We are in the beginning weeks of our annual legislative session and as is so common these days, we are seeing a smattering of proposals to create protection orders to ward off some circumstances of being harassed, threatened or being in physical danger from another. I am hoping this might help us all to better understand protective orders and how they are but one tool to consider when trying to protect one’s self against someone trying to hurt us.
We have long heard the frustrating comment about protective orders being just a piece of paper that can’t stop a bullet. Very true but the piece of paper is not what was meant to reduce domestic violence, stalking or rape. Protective orders were created to be the mechanism to jump start the various parts of the justice system that are meant to protect us. The reality is that the mechanism rarely goes beyond asking for a court order. And even those seem to be coming more difficult to be granted.
A court issued protective order is meant to 1) inform the person causing harm that they must stop the harmful behaviors, leave the person they are harming alone in their daily lives, and sometimes add temporary solutions to deal with children in common; 2) put law enforcement on notice that there are some prohibited behaviors that indicate increased risk of violence and require immediate arrest to prevent further violence; and 3) prosecution or other increased means will be necessary if the person causing harm refuses to follow the court order. Following this understanding, a person seeking a protective order must fully understand their responsibilities (and further danger) to implement the protections and the system – law enforcement, prosecutor and judges must follow the law and enforce the orders.
Dr. TK Logan, Professor of Behavioral Health at the University of Kentucky has done extensive research on domestic violence and the various methods used by those that cause harm as well as interventions that can work to reduce domestic violence. Back in 2010 she published her research on the effectiveness of civil protective orders in domestic violence titled “Justice or just a piece of paper?” [i]Her conclusions are that yes they are very effective IF they are enforced by the system players that are supposed to help when a victim has requested assistance through the protective order process.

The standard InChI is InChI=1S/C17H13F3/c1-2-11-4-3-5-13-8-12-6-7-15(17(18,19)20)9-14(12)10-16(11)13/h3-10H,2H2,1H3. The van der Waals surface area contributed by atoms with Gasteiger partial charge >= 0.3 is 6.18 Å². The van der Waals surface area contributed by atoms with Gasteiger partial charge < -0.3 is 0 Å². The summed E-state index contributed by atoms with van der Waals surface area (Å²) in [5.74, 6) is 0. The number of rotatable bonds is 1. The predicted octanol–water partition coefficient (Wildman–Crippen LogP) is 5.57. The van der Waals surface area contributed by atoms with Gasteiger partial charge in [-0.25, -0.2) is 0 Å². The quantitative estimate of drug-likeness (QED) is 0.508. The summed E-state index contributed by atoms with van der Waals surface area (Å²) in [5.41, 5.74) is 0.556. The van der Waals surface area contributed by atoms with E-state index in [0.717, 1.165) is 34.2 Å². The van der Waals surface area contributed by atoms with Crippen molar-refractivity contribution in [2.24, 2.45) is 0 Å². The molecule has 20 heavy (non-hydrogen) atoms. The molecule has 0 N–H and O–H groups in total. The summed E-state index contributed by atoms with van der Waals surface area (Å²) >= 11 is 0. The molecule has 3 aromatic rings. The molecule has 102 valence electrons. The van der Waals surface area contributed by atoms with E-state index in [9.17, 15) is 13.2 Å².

It is easy to think we have protective orders for many situations nowadays. Policy makers often determine that creating yet another protective order for this particular different situation is a solution to reducing harmful behavior. The problem has become, in my 40 years of observing – they have almost become meaningless to our courts and law enforcement. I have heard many, many times that attorneys advise their clients in divorce or custody actions, “don’t mention DV, the judge will rule more harshly against you”. We hear on a regular basis, victims are told – by law enforcement, child welfare, and other well-meaning helpers – you MUST go get an order of protection. Unfortunately, when the systems do not support the victim once the order is issued, this just makes the harm doer angry and causes more harm for the family.
So am I advising against orders of protection? Absolutely not. What I would like to see more of is understanding – by everyone – of what protective orders are for and how they work. Then we can use them in real efforts to reduce domestic violence, sexual assault and stalking. Other harmful actions between humans can be handled in ways that are more effective depending on the circumstances and the relationships be they neighbors, work colleagues or strangers in the grocery store. Protective orders can and do work if we utilize them correctly.
[i] Logan, T. & Walker, R. (2010). Civil protective order effectiveness: Justice or just a piece of paper? Violence and Victims, 25, 3, 332-348.
By Vickie Smith
Illinois Coalition Against Domestic Violence